Post-translational modification of histone tails plays a critical role in chromatin regulation, gene activity and nuclear architecture. The addition or removal of post-translational modifications from histone tails is fairly dynamic and is achieved by a number of different histone modifying enzymes. Given the fundamental roles of histone modifications in gene regulation and expression, it is not surprising that aberrant patterns of histone marks are found in cancer. Such modifications include histone lysine methylation, which can either promote or repress gene activity depending on the extent of methylation and its context. Histone lysine methylation is maintained by dynamic opposition of methyltransferase and demethylase enzymes, both of which are implicated in normal embryonic development and tumorigenesis. LSD1 is a flavin-containing amine oxidase that, by reducing the cofactor FAD, demethylates H3K4me1/2 and H3K9me1/2 at target loci in a context-dependent manner. LSD1 can act as either a transcriptional co-repressor, as a part of several chromatin complexes such as CoREST and NuRD, or as a co-activator in association with androgen and estrogen receptor. In cancer cells, it has been shown that LSD1 is required for the development and maintenance of acute myeloid leukemia (AML) and cooperate with the oncogenic fusion protein MLL-AF9 to sustain leukemic stem cells (LSCs). LSD1 inhibition impaired the proliferation potential of murine and human AML cells and was accompanied by induction of differentiation. Moreover, LSD1 inhibitors unlocked the ATRA-driven therapeutic response in AML by increasing H3K4me2 level and reactivating the retinoic acid signaling pathway. LSD1 could be an attractive target for cancer therapy because of its deregulation in a number of cancers, including lung, breast, melanoma and hematological malignancies. Despite recent diagnostic and technological improvements, cancer continues to retain its heavyweight status as one of the most challenging diseases to treat. It is a heterogeneous disease that often results in different clinical outcomes for patients with the same affected tissue. And as such, the disparateness of this disease makes it extremely difficult to fight. The ability to anticipate the clinical behavior of cancers is essential in determining the most suitable therapeutic interventions. Considering that cancer is so diverse and clinical outcome predictions often vary from patient to patient, a considerable amount of effort is being invested to discover molecular biomarkers that can categorize cancer patients with distinct clinical outcomes to expand prognostic capabilities. Given the unsatisfactory clinical outcome associated with standard chemotherapy in acute myeloid leukemia (AML) and melanoma treatment, there is an essential need for new targets. Recently LSD1 have gained great interest for their use as anticancer therapeutics. However, the efficacy of LSD1 inhibitors is limited to a substantial subset of cancer cells. Thus, identification of good predictive biomarkers for sensitivity to treatment with LSD1 inhibitors will be of great value in determining the most suitable therapeutic setting. Two lines of evidence have provoked our interest in LSD1. First, LSD1 inhibition impaired the proliferation potential of a subset of solid tumors and AML cells. second, LSD1 inhibitors unlocked the ATRA-driven therapeutic response in AML cells. Our lab, in collaboration with prof. Antonello Mai and prof. Andrea Mattevi, previously developed a new compound working as an LSD1 specific inhibitor, MC2580. By taking advantage of this inhibitor, we have previously shown that LSD1 inhibition sensitizes NB4 cells to retinoic acid (RA) treatment and induces cell growth arrest and differentiation when combined with a physiological concentration of RA (RA low). Starting from these observations, we hypothesized that LSD1 inhibition sensitize UF1 cells, that were established from a patient who was clinically resistant to RA treatment and harbor a point mutation in ligand binding domain (LBD) of RARα moiety. Surprisingly LSD1 inhibition in UF1 cells led to cell growth inhibition, induced cell differentiation and promoted G1 phase arrest, as a single agent. we performed a genome-wide expression analysis comparing gene expression profiling of the two cell lines (NB4 vs UF1) which differently response to LSD1 inhibitor, before and after MC treatment. We found that p21 highly expressed in UF1 cells and MC-treatment led to further upregulation of p21 in UF1 cells but not in NB4. High level of p21 in UF1 cells, is consistent with the fact that UF1 cells are in higher percentage in G1 phase and lower growth rate. We also showed that induction of p21 by HDAC inhibitors sensitized resistant cells (NB4) to LSD1 inhibitor which further confirmed our observation. Knockdown of p21, rescued UF1 cells from cell growth inhibition, cell differentiation and G1 phase arrest mediated by LSD1 inhibitor. Similar to APL cells, Knock-down of p21 in non-APL AML, SCLC and melanoma cells, rescued cells from the effects of MC. Furthermore, we observed that p21 by binding to CDK leads to G1 cell cycle arrest and sensitizes resistant cells to LSD1 inhibitor. Given modest efficacy of LSD1 inhibitors against a subset of cancer cells, combination therapy with LSD1 inhibitors will be a critical approach for therapeutic intervention. In this study we showed that forced cell cycle inhibition either with p21 induction by HDAC inhibitors or directly by CDK inhibitors (Palbociclib) presents a promising therapeutic strategy in solid and hematologic cancers. In conclusion: • Inhibition of LSD1 suppresses G1 to S phase transition and cell proliferation in a p21-dependent manner. • Loss of p21 enables progression of cell cycle and rescues the LSD1 inhibitor phenotypes. • P21 provoked by LSD1 inhibitor could serves as a biomarker to verify pharmacological activity and a prognostic tool reflecting responsiveness to LSD1 inhibitor. • Forced cell cycle inhibition either with p21 induction by HDAC inhibitors or directly by CDK inhibitors sensitized tumor cells to LSD1 inhibition.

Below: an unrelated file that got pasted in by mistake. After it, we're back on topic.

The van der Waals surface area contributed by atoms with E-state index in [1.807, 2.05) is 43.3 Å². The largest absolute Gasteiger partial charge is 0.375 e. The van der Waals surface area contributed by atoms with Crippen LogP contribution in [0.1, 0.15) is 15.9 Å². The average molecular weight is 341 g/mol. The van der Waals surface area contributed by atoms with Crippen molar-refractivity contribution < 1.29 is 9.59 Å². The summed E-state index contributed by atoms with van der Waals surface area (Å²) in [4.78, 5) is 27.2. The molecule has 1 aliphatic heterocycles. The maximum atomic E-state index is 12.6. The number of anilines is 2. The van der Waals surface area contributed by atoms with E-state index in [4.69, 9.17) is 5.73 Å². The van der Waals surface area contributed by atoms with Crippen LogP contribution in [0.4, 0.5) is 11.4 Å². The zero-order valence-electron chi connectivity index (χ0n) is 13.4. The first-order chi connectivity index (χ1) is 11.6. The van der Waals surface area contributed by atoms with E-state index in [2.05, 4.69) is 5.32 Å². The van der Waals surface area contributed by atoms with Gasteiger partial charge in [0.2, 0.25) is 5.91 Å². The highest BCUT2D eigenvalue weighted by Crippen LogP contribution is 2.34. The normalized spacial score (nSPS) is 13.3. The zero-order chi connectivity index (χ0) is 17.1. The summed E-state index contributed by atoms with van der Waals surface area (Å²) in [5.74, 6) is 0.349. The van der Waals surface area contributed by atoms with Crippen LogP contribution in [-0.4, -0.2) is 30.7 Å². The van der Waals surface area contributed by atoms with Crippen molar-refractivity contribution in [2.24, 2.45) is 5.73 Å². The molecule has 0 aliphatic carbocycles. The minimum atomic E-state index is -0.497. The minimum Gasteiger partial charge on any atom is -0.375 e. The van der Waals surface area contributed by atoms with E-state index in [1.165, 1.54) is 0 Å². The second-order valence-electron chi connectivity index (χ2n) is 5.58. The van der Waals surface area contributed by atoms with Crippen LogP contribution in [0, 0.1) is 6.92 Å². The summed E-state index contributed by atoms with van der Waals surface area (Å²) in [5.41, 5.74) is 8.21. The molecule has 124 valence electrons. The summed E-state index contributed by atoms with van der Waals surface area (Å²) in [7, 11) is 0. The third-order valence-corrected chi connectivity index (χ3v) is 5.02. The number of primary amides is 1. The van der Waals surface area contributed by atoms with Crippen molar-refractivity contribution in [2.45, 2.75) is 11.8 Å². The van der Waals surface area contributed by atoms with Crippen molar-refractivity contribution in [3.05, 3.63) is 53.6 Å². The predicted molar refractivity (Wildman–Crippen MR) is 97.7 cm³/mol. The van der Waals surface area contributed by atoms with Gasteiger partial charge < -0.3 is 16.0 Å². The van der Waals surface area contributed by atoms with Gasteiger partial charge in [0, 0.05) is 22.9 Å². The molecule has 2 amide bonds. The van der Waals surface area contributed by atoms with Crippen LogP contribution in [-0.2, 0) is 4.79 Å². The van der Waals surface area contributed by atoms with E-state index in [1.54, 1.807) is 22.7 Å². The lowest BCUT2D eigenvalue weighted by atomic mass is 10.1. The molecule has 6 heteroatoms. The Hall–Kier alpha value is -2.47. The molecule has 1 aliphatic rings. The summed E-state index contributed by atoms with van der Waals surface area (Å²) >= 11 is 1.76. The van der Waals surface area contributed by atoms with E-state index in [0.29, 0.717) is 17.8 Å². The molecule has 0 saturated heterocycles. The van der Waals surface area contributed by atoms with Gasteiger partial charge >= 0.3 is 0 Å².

DISSECTING THE ROLE OF LYSINE-SPECIFIC DEMETHYLASE1 (LSD1): IDENTIFICATION OF MARKERS/EFFECTORS OF SENSITIVITY TO LSD1 INHIBITORS IN CANCER. / S.a. Hosseini ; added supervisor: D. Pasini ; supervisor: S. Minucci. - Milano : Università degli studi di Milano. DIPARTIMENTO DI BIOSCIENZE, Università degli Studi di Milano, 2018 Mar 26. ((29. ciclo, Anno Accademico 2017.
|Titolo:||DISSECTING THE ROLE OF LYSINE-SPECIFIC DEMETHYLASE1 (LSD1): IDENTIFICATION OF MARKERS/EFFECTORS OF SENSITIVITY TO LSD1 INHIBITORS IN CANCER.|
|Supervisori e coordinatori interni:||PASINI, DIEGO|
|Data di pubblicazione:||26-mar-2018|
|Parole Chiave:||• cancer • epigenetic therapy • histone demethylases • KDM1A • LSD1|
|Settore Scientifico Disciplinare:||Settore MED/04 - Patologia Generale|
|Citazione:||DISSECTING THE ROLE OF LYSINE-SPECIFIC DEMETHYLASE1 (LSD1): IDENTIFICATION OF MARKERS/EFFECTORS OF SENSITIVITY TO LSD1 INHIBITORS IN CANCER. / S.a. Hosseini ; added supervisor: D. Pasini ; supervisor: S. Minucci. - Milano : Università degli studi di Milano. DIPARTIMENTO DI BIOSCIENZE, Università degli Studi di Milano, 2018 Mar 26. ((29. ciclo, Anno Accademico 2017.|
|Digital Object Identifier (DOI):||http://dx.doi.org/10.13130/hosseini-seyed-amir_phd2018-03-26|
|Appare nelle tipologie:||Tesi di dottorato|